Duncan and Yesenin went on a tour of Europe and the United States. Duranty claims that she was now "fat and lazy and drank to excess and did not much care whether she was ill-kempt or sloppy". It has been argued by Sally J. Taylor that the tour was a disaster: "After a flamboyant Western tour in the United States and Europe that left the reputation of both the poet and the dancer in tatters."

On 26th November 1923 Walter Duranty introduced Duncan to Alexandra Kollontai. "Isadora grew impatient and sent me out for a bottle of vodka, then she and Kollontai sat and talked about life and love and men and what they thought of them. Kollontai had fully as much experience as Isadora and had written some interesting books on relations between the sexes, from a highly modern and radical viewpoint.... Like the owl I sat tight and listened. I would give much for a stenographic report of that conversation, delivered at high tension by two past masters in the Art of which they spoke. To my sorrow the vodka on top of a hearty dinner was too much for my memory, but I know that I have rarely had an hour of greater entertainment, and I am certain that the transcript of their dialogue would have made a marvellous book."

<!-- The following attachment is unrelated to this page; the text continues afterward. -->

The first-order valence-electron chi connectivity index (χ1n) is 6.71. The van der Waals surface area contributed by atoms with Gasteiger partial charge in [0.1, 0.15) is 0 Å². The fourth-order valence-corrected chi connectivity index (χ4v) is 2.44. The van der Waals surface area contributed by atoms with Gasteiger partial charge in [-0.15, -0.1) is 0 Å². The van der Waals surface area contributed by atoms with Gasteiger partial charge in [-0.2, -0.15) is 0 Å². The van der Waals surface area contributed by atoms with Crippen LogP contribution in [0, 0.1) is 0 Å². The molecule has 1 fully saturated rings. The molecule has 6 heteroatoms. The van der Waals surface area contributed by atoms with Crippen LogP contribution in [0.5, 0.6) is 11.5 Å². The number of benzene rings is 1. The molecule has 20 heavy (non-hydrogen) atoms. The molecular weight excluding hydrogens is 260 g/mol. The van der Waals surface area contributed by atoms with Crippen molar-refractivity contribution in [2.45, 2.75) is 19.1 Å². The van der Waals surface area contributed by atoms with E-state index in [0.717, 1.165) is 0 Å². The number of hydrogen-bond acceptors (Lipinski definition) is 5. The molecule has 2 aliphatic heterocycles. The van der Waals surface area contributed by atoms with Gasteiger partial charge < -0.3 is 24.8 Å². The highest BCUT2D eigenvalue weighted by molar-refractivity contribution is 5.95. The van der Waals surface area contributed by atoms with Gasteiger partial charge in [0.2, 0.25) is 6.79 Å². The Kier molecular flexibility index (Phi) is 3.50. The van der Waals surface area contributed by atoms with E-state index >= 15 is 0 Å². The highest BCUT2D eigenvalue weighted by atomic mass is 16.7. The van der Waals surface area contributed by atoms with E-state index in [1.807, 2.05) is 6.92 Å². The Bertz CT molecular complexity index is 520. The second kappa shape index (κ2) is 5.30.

Duncan's marriage to Sergei Yesenin broke down and they separated. In 1923 Yesenin had a son by the poet Nadezhda Volpin. Two years later he married his fourth wife, Sophia Andreyevna Tolstaya. He continued to suffer from depression and on 28th December 1925, he wrote a farewell poem in his own blood, then hanged himself in his room in the Angleterre Hotel in Leningrad.

On the night of 14th September, 1927, Isadora Duncan was a passenger in the Amilcar automobile driven by Benoît Falchetto in Nice. Her silk scarf, draped around her neck, became entangled around the open-spoked wheels and rear axle, breaking her neck.

© , September 1997 - April 2014

Primary Sources

(1) Walter Duranty, I Write As I Please (1935)